Agent 47 could've spent his six-year vacation eating pizza and slamming Miller Lite by the six pack, but instead decided to learn a few new tricks for turning targets into corpses. Gaming's baldest, baddest assassin made his return without missing a beat in Hitman: Absolution, which is easily the most accessible game in the franchise to date.
The new story-based approach gave a bit of cohesion to the series, which had traditionally been structured around unconnected assassination missions. Sure, sometimes the story in Absolution didn't make a ton of sense, but that hardly detracted from what is easily the most intelligent stealth game to make the rounds this year. Each mission provides a wild degree of freedom; we often had a bevy of options available for taking down each mark, and 47's new moves only reinforced that flexibility. Instinct Mode allowed us to identify targets from amidst a crowd and anticipate their next moves, and we had a blast executing bad guys in style with Point Shooting. And oldschool fans? Well, they'll still spend hours going for that coveted Silent Assassin ranking.
And the winner is...Dishonored
Though there was stiff competition, Dishonored comes out on top with the Action Adventure of the Year 2012 title. Each nominee had outstanding strengths and were amazing gaming experiences, but none managed to surpass the gameplay depth, immersive new world, and engrossing, reactive storyline of Dishonored.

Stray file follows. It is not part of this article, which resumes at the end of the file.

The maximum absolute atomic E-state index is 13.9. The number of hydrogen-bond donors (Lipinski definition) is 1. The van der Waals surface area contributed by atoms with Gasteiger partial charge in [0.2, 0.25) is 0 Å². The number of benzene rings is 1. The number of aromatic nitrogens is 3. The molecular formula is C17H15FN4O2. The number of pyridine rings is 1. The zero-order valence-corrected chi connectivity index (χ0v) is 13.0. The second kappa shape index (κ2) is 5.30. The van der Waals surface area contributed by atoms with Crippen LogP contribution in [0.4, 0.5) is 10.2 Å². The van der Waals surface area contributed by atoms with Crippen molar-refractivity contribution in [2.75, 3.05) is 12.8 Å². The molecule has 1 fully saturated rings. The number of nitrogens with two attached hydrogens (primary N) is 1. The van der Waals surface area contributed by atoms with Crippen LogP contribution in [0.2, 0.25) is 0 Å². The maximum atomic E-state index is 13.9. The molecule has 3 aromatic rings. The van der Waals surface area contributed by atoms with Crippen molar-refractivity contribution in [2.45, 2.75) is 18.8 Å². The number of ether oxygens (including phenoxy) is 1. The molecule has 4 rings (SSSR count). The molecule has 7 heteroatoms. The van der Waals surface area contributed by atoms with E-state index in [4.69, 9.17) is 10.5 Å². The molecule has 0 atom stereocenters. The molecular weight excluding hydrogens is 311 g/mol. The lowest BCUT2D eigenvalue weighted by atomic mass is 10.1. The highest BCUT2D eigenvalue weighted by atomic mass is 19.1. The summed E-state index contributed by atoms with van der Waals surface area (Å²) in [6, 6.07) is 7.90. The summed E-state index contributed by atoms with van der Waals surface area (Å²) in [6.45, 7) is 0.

The art style, characters, and moldable city of Dunwall created a place that we had never experienced before. There is an entire world to explore, and every route you choose, brutal tactic, or sneaky workaround is a decision made by you. The semi-open world missions created experiences that could be done completely different by every single person that played them--depending on what paths they explored. From getting a deeper insight into the fascinating world lore and characters, to opening even more gameplay options than you thought possible, the more you peek into the rich world of Dishonored, the more it rewards you.
Gaming on the go